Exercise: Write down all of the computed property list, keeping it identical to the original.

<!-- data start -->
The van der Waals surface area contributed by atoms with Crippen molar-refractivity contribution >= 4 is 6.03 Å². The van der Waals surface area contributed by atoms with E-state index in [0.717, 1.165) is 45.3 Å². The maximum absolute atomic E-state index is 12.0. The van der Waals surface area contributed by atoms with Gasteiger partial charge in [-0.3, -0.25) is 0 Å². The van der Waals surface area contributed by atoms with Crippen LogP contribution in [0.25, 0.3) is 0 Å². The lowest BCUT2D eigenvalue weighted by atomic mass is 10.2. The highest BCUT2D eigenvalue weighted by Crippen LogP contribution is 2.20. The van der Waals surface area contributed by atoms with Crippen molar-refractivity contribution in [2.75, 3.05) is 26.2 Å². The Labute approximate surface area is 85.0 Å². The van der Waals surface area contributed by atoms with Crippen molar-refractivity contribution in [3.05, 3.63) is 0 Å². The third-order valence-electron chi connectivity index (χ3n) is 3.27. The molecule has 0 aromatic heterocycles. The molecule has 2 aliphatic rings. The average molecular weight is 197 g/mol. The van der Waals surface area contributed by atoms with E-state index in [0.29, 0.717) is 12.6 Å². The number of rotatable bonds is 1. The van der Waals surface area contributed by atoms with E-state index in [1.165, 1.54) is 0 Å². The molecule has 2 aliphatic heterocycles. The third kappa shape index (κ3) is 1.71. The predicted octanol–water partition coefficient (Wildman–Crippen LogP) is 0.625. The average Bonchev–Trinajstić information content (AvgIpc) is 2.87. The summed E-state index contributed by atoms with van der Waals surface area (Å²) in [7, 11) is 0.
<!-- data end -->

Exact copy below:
The van der Waals surface area contributed by atoms with Crippen molar-refractivity contribution >= 4 is 6.03 Å². The van der Waals surface area contributed by atoms with E-state index in [0.717, 1.165) is 45.3 Å². The maximum absolute atomic E-state index is 12.0. The van der Waals surface area contributed by atoms with Gasteiger partial charge in [-0.3, -0.25) is 0 Å². The van der Waals surface area contributed by atoms with Crippen LogP contribution in [0.25, 0.3) is 0 Å². The lowest BCUT2D eigenvalue weighted by atomic mass is 10.2. The highest BCUT2D eigenvalue weighted by Crippen LogP contribution is 2.20. The van der Waals surface area contributed by atoms with Crippen molar-refractivity contribution in [2.75, 3.05) is 26.2 Å². The Labute approximate surface area is 85.0 Å². The van der Waals surface area contributed by atoms with Crippen molar-refractivity contribution in [3.05, 3.63) is 0 Å². The third-order valence-electron chi connectivity index (χ3n) is 3.27. The molecule has 0 aromatic heterocycles. The molecule has 2 aliphatic rings. The average molecular weight is 197 g/mol. The van der Waals surface area contributed by atoms with E-state index in [0.29, 0.717) is 12.6 Å². The number of rotatable bonds is 1. The van der Waals surface area contributed by atoms with E-state index in [1.165, 1.54) is 0 Å². The molecule has 2 aliphatic heterocycles. The third kappa shape index (κ3) is 1.71. The predicted octanol–water partition coefficient (Wildman–Crippen LogP) is 0.625. The average Bonchev–Trinajstić information content (AvgIpc) is 2.87. The summed E-state index contributed by atoms with van der Waals surface area (Å²) in [7, 11) is 0.